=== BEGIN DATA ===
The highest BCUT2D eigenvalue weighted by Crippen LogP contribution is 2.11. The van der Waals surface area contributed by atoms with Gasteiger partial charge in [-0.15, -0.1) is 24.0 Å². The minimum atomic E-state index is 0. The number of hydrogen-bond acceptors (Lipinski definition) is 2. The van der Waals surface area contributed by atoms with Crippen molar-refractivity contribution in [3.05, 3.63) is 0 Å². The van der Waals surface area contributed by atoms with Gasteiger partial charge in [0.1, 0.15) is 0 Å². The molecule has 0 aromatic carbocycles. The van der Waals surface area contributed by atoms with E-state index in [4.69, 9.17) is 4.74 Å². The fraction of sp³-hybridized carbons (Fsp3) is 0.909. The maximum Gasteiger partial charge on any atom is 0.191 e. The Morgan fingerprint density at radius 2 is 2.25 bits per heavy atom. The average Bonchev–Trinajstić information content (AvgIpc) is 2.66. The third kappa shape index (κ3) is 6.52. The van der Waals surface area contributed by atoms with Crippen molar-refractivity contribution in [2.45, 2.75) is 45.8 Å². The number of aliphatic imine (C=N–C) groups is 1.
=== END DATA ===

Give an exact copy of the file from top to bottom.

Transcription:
The highest BCUT2D eigenvalue weighted by Crippen LogP contribution is 2.11. The van der Waals surface area contributed by atoms with Gasteiger partial charge in [-0.15, -0.1) is 24.0 Å². The minimum atomic E-state index is 0. The number of hydrogen-bond acceptors (Lipinski definition) is 2. The van der Waals surface area contributed by atoms with Crippen molar-refractivity contribution in [3.05, 3.63) is 0 Å². The van der Waals surface area contributed by atoms with Gasteiger partial charge in [0.1, 0.15) is 0 Å². The molecule has 0 aromatic carbocycles. The van der Waals surface area contributed by atoms with E-state index in [4.69, 9.17) is 4.74 Å². The fraction of sp³-hybridized carbons (Fsp3) is 0.909. The maximum Gasteiger partial charge on any atom is 0.191 e. The Morgan fingerprint density at radius 2 is 2.25 bits per heavy atom. The average Bonchev–Trinajstić information content (AvgIpc) is 2.66. The third kappa shape index (κ3) is 6.52. The van der Waals surface area contributed by atoms with Crippen molar-refractivity contribution in [2.45, 2.75) is 45.8 Å². The number of aliphatic imine (C=N–C) groups is 1.